Rugby great Michael Jones and former Black Ferns captain Seiuli Fiao’o Fa’amausili are among the big names on the new NZ Rugby panel. So what are they trying to achieve?
When Graham Henry was coaching Auckland in the early 1990s he made a decision: no more relying solely on former All Blacks, many of whom were reaching retirement age. Instead, he launched a plan to uncover a new generation of exciting players. “Many of those fresh, young players were Pasifika,” says Saveatama Eroni Clarke, who was on the team at the time. “But the thing about Henry at the time was that he had a one-style-fits-all approach to coaching.” Henry was known for shouting, barking orders and swearing at players to motivate them, but he didn’t realize how his aggressiveness was negatively affecting the Pasifika members of the team.
“Henry started to notice that the boys weren’t doing the plays successfully that he’d seen them do on the field on previous occasions, and became frustrated,” Clarke says. Then he started dropping them.
It wasn’t a sustainable way of approaching his role, Henry soon realized. He consulted with Clarke and Savae La’auli Sir Michael Jones on how he could get the best out of his Pasifika players. “We started to explain to him that when he shouts and swears at the boys, they’re thinking, ‘what have I done now?’ and ‘my coach doesn’t like me’,” Clarke explains.
“Pasifika people also hold a lot of external pressures and responsibilities to their families, so having their coach swear at them hinders their confidence to express themselves on the field.”
Henry’s entire coaching philosophy and approach to nurturing Pasifika talent was transformed, and Clarke’s admiration for him grew and grew. As Henry built loyalty and trust with the players he noticed that the team atmosphere rapidly improved. “His cultural responsiveness lifted the game to a whole new level,” says Clarke. “This is what the members of the Pasifika Advisory Group hope to continue to do for our community.”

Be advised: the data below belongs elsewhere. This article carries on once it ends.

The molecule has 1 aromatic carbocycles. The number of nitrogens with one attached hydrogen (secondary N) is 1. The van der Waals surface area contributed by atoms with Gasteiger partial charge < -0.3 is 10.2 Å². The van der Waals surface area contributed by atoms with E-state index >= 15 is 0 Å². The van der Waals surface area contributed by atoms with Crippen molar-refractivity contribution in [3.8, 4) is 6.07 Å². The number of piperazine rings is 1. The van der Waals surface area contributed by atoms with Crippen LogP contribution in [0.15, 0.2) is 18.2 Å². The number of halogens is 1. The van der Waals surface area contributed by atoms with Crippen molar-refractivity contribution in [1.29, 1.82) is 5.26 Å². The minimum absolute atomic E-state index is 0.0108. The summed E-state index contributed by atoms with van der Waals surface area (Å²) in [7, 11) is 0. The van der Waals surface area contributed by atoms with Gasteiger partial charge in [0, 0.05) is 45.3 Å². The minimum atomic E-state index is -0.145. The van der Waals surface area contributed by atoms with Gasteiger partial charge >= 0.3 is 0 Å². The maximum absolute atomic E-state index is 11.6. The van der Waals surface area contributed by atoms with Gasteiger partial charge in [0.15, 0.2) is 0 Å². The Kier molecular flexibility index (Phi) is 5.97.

Formed in 2021, the NZ Rugby advisory group has a big job ahead. Its remit includes engaging with Pasifika communities, building NZ Rugby’s cultural competence, creating career pathways on and off the field, and ensuring there’s a Pasifika voice in the organisation’s decision-making. Every year, Pasifika players are selected for not only the All Blacks, but also the Black Ferns, Super Rugby and provincial teams. “In the All Blacks, 50% are Pasifika and in the Black Ferns, there are more, with around 70% Pacific contribution,” Clarke says. “So establishing this group is a response to the growing numbers of Pasifika in the game in Aotearoa.”
The group originally elected co-chairs Pauline-Jean Luyten, who is of Tongan descent, and Tauanu’u Nick Bakulich, a Sāmoan-New Zealander. Last month, however, Luyten was appointed to the NZ Rugby board as its emerging director – the first Pasifika woman to take on the role. Her move has left a vacancy on the group, which includes Maualaivao Jack Kirifi, Pakilau o Aotearoa Manase Lua, Eric Nabalagi, Fonoti Seti Talamaivao and Seiuli Fiao’o Fa’amausili.
Bakulich says the group wants to see Pasifika’s presence on the field reflected elsewhere in the rugby world. The aim is that the community is better represented in “the governance space, the non-playing pathways such as match officials and administration,” he says. “We’re also here to support Clarke in his role as Pasifika engagement advisor and work with NZ Rugby, which includes advocating for our Pasifika players.”
The group meets quarterly, with their first in-person meeting in May this year. Each member represents a different approach and background: Bakulich is both a funeral director and a Māngere-Ōtāhuhu local board member at Auckland Council, Fa’amausili is a former Black Ferns captain, and Jones has had an extensive post-All Black career including as board director for Pasifika Futures.. The group is currently working on a Pacific strategy that will sit within the New Zealand rugby diversity and inclusion strategy.
But is the Pasifika Advisory Group just an opportunity for NZ Rugby to tick a diversity box? Clarke says his role is to ensure that isn’t all that happens. “The more Pasifika people see their own people in rugby administration, governance roles and places where you can evoke positive change, the better the game will be for our community,” he says.
“If we can continue to go in spaces that we traditionally don’t feature in, we start to normalize being in a corporate role within NZ Rugby for the next generation to see.”
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